Read outtakes from our interview with Syd the Kid and Matt Martian, in which she talks more about her sexuality and the lack of role models in urban music.

It's mid-December, and the corner of Fairfax and Oakwood is filled with teens in hoodies taking turns skateboarding over a wooden plank and biting the pavement.

“Oh shit!” yells Odd Future's Tyler, the Creator, rushing to join in. “Do it again!”

The sidewalk in front of the L.A. hip-hop collective's pop-up clothing and art shop on Fairfax becomes impassable as folks pour outside to watch the spectacle. They're here to celebrate the digital release of Purple Naked Ladies, the debut album from the Internet, an Odd Future subgroup featuring members Syd the Kyd and Matt Martians. The ethereal vibes from the work — the first release on Odd Future's eponymous label, hitting stores at the end of this month — are pumped from speakers out into the street.

In the shadows is Syd herself, Odd Future's resident DJ-producer-engineer. Despite a quickly rising profile, she's something of an outsider in the hotly discussed collective, which often is accused of being misogynistic and homophobic. Often glossed over is that Syd happens to prefer women.

And if you don't think that's a big deal, you're wrong: The notoriously gay-unfriendly world of hip-hop boasts not a single viable artist who has come out of the closet. Thus the 19-year-old born Sydney Bennett is literally its most famous gay person.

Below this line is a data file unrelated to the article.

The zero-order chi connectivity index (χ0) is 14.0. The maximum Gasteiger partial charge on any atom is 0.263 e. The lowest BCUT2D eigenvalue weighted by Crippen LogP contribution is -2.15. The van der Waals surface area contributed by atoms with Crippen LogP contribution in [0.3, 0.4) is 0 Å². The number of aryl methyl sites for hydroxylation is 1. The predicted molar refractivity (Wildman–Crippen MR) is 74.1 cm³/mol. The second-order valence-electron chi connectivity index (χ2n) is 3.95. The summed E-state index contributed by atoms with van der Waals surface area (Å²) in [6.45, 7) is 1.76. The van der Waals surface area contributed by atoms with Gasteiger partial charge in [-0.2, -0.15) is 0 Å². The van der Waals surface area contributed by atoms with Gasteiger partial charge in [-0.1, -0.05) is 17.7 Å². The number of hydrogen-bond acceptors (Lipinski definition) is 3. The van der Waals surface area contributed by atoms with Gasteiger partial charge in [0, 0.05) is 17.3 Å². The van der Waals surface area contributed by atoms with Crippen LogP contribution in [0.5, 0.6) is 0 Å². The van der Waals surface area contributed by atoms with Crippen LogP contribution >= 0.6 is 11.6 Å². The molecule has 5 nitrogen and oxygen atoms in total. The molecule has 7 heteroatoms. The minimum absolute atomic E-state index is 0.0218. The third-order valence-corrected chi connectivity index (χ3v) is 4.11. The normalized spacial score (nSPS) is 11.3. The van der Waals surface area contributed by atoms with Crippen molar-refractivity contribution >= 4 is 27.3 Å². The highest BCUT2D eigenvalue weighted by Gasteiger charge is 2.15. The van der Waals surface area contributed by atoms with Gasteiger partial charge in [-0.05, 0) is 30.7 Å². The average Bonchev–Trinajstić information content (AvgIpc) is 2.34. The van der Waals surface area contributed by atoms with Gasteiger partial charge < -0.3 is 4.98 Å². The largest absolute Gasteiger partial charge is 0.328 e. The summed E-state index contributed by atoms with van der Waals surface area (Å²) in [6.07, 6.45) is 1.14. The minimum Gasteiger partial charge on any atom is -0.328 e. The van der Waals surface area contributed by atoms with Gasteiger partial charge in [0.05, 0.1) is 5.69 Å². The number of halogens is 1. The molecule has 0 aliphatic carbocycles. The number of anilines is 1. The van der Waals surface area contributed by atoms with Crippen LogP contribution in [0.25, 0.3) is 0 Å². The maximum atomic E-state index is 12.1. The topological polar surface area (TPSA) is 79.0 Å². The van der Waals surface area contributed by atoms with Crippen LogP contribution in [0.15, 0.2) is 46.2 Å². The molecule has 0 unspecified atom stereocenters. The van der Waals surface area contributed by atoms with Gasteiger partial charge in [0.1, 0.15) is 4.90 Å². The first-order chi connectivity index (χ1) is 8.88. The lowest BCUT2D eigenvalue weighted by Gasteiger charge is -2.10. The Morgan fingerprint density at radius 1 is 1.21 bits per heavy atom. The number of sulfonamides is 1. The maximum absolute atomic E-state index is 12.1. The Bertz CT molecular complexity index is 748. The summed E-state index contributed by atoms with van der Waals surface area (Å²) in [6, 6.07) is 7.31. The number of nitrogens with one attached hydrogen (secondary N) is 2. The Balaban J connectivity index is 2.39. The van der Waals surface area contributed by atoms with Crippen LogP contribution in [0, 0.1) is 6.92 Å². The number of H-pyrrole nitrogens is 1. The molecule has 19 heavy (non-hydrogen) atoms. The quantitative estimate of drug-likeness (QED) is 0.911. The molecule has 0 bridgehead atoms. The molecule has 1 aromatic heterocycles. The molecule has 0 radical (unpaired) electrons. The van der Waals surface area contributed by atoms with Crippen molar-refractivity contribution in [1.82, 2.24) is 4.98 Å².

Tonight she hardly stands out from her male compatriots in her loose T-shirt, even looser jeans and a mohawk, and spends much of the evening observing the antics from the sidelines. As the night wraps up, she slips away without fanfare. It's strange behavior from an Odd Future member, considering the group thrives on attention-grabbing antics and controversy.

“[They're] my family,” she says. “But people forget that half of Odd Future isn't like Tyler. It's more than just shock rap.”

Indeed. Purple Naked Ladies departs from the aggressive, vein-popping hip-hop favored by other collective members. With Martians (né Matthew Martin) helming production and Syd on vocals, the album is a sort of pop experiment, a dissonant blend of electro, soul and psychedelia.

Having previously remained quietly behind Odd Future's turntables, Syd emerges on the album with a voice that's smooth, elegant and often quite fragile, couched in Martians' atonal electronic blips and arrhythmic beats. It's what Radiohead's Amnesiac might have sounded like with Sade on vocals.

“Who would ever think Odd Future's lesbian DJ would have a voice like that?” says Odd Future manager Kelly Clancy, who adds that Syd and Martians only began their project at the prodding of Clancy's husband and co-manager, Christian, who observed their chemistry behind the mixing board.

“Our music made it easier to express things we were going through personally,” Martians explains.

Earlier that week, Syd and Martians are watching TV in the spacious Marina del Rey apartment they share with Mike G, who is also in Odd Future. A pair of kaleidoscopic laser projectors casts glowing, multihued shapes across the bare walls and ceiling; a flat-screen TV and an assortment of video game consoles sit on the carpet. The only furniture in sight is a sofa set and coffee table, harboring a vaporizer, colored pencils and a jumbo pack of Twizzlers. Elsewhere there's a drum kit, an acoustic guitar and the small living room studio where the duo cut their album.

“This right here is all we need,” Syd says. “We don't leave the apartment unless we have to.”

Syd hasn't been long out of her parents' house. She and her 17-year-old brother, Odd Future member Taco, grew up in Inglewood, children of a wholesale toy buyer father and a DJ turned stay-at-home mom. Self-conscious and racked with low self-esteem, Syd transferred during her sophomore year from Palisades High School to the Hamilton High Music Academy. She was depressed, she says, in part due to struggles with her identity and sexuality.